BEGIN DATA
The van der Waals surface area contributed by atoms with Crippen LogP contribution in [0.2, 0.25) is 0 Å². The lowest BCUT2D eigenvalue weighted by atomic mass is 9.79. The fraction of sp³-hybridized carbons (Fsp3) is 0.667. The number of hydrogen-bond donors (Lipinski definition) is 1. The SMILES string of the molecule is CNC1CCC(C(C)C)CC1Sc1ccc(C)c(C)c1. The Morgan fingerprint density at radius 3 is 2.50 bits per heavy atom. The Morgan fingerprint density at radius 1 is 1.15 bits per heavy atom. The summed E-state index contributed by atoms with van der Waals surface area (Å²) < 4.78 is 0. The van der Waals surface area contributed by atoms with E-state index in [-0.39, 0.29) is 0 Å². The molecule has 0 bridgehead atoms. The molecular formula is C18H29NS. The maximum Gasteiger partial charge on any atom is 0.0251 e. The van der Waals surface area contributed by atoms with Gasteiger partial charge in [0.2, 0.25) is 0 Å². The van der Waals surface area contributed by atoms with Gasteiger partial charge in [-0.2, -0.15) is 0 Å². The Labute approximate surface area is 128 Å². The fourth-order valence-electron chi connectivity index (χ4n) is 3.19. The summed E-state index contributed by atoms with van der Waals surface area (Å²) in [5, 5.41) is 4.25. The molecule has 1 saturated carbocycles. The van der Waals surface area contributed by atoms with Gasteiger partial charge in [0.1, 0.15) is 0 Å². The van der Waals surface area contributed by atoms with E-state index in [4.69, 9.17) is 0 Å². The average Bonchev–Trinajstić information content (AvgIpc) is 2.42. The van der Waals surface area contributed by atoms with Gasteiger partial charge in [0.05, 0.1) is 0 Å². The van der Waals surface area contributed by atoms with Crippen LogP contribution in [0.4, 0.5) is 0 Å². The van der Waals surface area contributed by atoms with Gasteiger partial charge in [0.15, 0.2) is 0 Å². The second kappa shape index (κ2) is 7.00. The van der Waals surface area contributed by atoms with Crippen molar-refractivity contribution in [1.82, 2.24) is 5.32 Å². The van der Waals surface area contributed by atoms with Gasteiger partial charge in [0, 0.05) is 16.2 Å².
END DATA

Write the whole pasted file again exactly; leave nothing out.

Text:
The van der Waals surface area contributed by atoms with Crippen LogP contribution in [0.2, 0.25) is 0 Å². The lowest BCUT2D eigenvalue weighted by atomic mass is 9.79. The fraction of sp³-hybridized carbons (Fsp3) is 0.667. The number of hydrogen-bond donors (Lipinski definition) is 1. The SMILES string of the molecule is CNC1CCC(C(C)C)CC1Sc1ccc(C)c(C)c1. The Morgan fingerprint density at radius 3 is 2.50 bits per heavy atom. The Morgan fingerprint density at radius 1 is 1.15 bits per heavy atom. The summed E-state index contributed by atoms with van der Waals surface area (Å²) < 4.78 is 0. The van der Waals surface area contributed by atoms with E-state index in [-0.39, 0.29) is 0 Å². The molecule has 0 bridgehead atoms. The molecular formula is C18H29NS. The maximum Gasteiger partial charge on any atom is 0.0251 e. The van der Waals surface area contributed by atoms with Gasteiger partial charge in [0.2, 0.25) is 0 Å². The van der Waals surface area contributed by atoms with Gasteiger partial charge in [-0.2, -0.15) is 0 Å². The Labute approximate surface area is 128 Å². The fourth-order valence-electron chi connectivity index (χ4n) is 3.19. The summed E-state index contributed by atoms with van der Waals surface area (Å²) in [5, 5.41) is 4.25. The molecule has 1 saturated carbocycles. The van der Waals surface area contributed by atoms with Gasteiger partial charge in [0.1, 0.15) is 0 Å². The van der Waals surface area contributed by atoms with E-state index in [4.69, 9.17) is 0 Å². The average Bonchev–Trinajstić information content (AvgIpc) is 2.42. The van der Waals surface area contributed by atoms with Gasteiger partial charge in [0.05, 0.1) is 0 Å². The van der Waals surface area contributed by atoms with Crippen LogP contribution in [0.4, 0.5) is 0 Å². The van der Waals surface area contributed by atoms with Gasteiger partial charge in [0.15, 0.2) is 0 Å². The second kappa shape index (κ2) is 7.00. The van der Waals surface area contributed by atoms with Crippen molar-refractivity contribution in [1.82, 2.24) is 5.32 Å². The van der Waals surface area contributed by atoms with Gasteiger partial charge in [0, 0.05) is 16.2 Å².